San Diego Chargers cornerback Antoine Cason (right) stands with safety Eric Weddle in the final minute of the team's 20-17 win over the Kansas City Chiefs on September 25, 2011 at Qualcomm Stadium in San DIego, Calif.
There is no sugar-coating what happened three weeks ago.
Chargers cornerback Antoine Cason was overmatched in the red zone against 6-foot-5 wide receiver Plaxico Burress of the New York Jets. He gave up three touchdowns inside the 10-yard line. He also missed an open-field tackle early in the game on a bubble screen.
No sugar coat to his struggles.
And no sense to how they were handled.
On Thursday, Cason will return to a role he never should have been forced to vacate, starting opposite Quentin Jammer when the Chargers host the Oakland Raiders in hopes of breaking a three-way tie atop the AFC West.
After a day to forget in East Rutherford, N.J., the four-year veteran and former first-round draft pick was demoted in favor of rookie Marcus Gilchrist, a no-doubt bright prospect, for two games.
Maybe defensive coordinator Greg Manusky was trying to be proactive, but this was premature.
Of course, Cason, whose interview maturity would make a Harvard professor look like a frat boy performing a keg stand, won't publicly contest the coaching decision. He says the lesser role didn't affect his mindset when he played, however sparingly, the past two games.
"The season isn't defined by a situation that one person is dealing with," Cason said. "We're a whole team. I was still preparing to win every week. Play hard just as well as Gilchrist went out there. He prepared like he was supposed to prepare. He went out there, wanted to win, and wanted to make plays and so did I."
The impulsive pull of the plug interrupted what was, prior to the Jets game, Cason's best stretch of the season.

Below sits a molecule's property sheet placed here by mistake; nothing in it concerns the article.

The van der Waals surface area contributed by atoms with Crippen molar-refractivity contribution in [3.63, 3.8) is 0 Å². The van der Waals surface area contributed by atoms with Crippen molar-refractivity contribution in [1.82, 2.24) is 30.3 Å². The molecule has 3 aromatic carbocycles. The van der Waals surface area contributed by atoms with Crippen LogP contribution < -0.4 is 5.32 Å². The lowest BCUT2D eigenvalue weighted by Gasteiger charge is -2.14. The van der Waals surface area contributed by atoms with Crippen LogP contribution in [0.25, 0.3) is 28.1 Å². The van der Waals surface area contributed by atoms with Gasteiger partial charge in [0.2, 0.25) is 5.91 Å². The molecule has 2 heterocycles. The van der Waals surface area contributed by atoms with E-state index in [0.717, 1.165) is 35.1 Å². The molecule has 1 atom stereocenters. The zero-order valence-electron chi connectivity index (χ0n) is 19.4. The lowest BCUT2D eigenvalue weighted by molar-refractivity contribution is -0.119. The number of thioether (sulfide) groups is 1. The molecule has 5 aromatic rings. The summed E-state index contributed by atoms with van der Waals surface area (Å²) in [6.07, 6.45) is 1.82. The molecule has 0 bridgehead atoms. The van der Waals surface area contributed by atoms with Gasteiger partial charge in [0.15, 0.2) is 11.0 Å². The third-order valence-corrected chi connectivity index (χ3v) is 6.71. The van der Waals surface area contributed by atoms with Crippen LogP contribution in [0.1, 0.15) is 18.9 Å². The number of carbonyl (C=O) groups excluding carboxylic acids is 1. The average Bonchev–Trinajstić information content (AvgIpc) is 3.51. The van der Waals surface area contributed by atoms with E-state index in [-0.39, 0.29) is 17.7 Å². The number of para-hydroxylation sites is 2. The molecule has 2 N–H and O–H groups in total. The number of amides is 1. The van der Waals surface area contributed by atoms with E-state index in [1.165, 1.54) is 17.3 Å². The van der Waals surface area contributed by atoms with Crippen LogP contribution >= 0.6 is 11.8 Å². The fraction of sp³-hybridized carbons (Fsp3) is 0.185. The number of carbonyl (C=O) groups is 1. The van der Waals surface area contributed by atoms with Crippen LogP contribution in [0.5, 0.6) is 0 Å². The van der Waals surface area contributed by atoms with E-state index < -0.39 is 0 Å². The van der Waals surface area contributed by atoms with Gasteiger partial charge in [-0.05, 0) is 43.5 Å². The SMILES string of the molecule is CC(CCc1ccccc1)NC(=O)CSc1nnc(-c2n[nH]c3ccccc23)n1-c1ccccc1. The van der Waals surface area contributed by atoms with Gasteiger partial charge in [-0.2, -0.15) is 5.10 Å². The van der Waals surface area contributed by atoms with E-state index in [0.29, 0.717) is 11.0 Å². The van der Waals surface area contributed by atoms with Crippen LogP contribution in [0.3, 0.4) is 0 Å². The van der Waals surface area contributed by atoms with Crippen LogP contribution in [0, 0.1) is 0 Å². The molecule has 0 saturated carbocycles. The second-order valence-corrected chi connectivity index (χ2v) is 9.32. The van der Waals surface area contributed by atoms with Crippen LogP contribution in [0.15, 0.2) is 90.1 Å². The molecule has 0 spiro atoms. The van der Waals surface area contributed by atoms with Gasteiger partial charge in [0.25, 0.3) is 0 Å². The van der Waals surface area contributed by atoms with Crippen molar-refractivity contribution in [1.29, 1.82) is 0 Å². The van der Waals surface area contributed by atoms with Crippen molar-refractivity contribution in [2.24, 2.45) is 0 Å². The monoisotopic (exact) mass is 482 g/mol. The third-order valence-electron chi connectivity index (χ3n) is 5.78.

Against the Denver Broncos and Miami Dolphins, Cason was thrown at a combined 11 times, allowing four catches for 30 yards, only four of which were after the catch. He also deflected a pass and didn't concede a touchdown.
Still, when he faltered against the Jets, he was sidelined, a half-empty glass for a 25-year-old coming off a breakthrough season.
Perhaps Cason was on a short leash after he scuffled in Weeks 2 and 3 against the New England Patriots and Kansas City Chiefs. Maybe Manusky, in his first year with the team, was more attached to Gilchrist, a second-round choice whom he helped select last April and had shined in practice and the preseason.
Regardless, it didn't work.
Gilchrist, back to second-string reps this week, was thrown into the fire. He was targeted 18 times during the two starts. He gave up eight catches for 138 yards and a touchdown against the Chiefs and seven catches — on seven targets — for 129 yards and two touchdowns against the Green Bay Packers.
The only time Cason, in his entire career, allowed more than 100 yards in a game (117) came in Week 8 last season when Tennessee Titans wide receiver Nate Washington scored on a 71-yard busted-coverage play.
Would the Chargers be riding their current three-game losing streak if the team had been more patient with Cason? That can't be said.
What's done is done.
Cason is back where he started — starting. Back on the high road, turning the page before Thursday's divisional game.
"Just go play hard," Cason said. "Go play. This is a new game. Everything else is definitely behind and in the past. It's time to go win a game and play hard, which I will — which we will. It's not about me. Go play hard and win the game."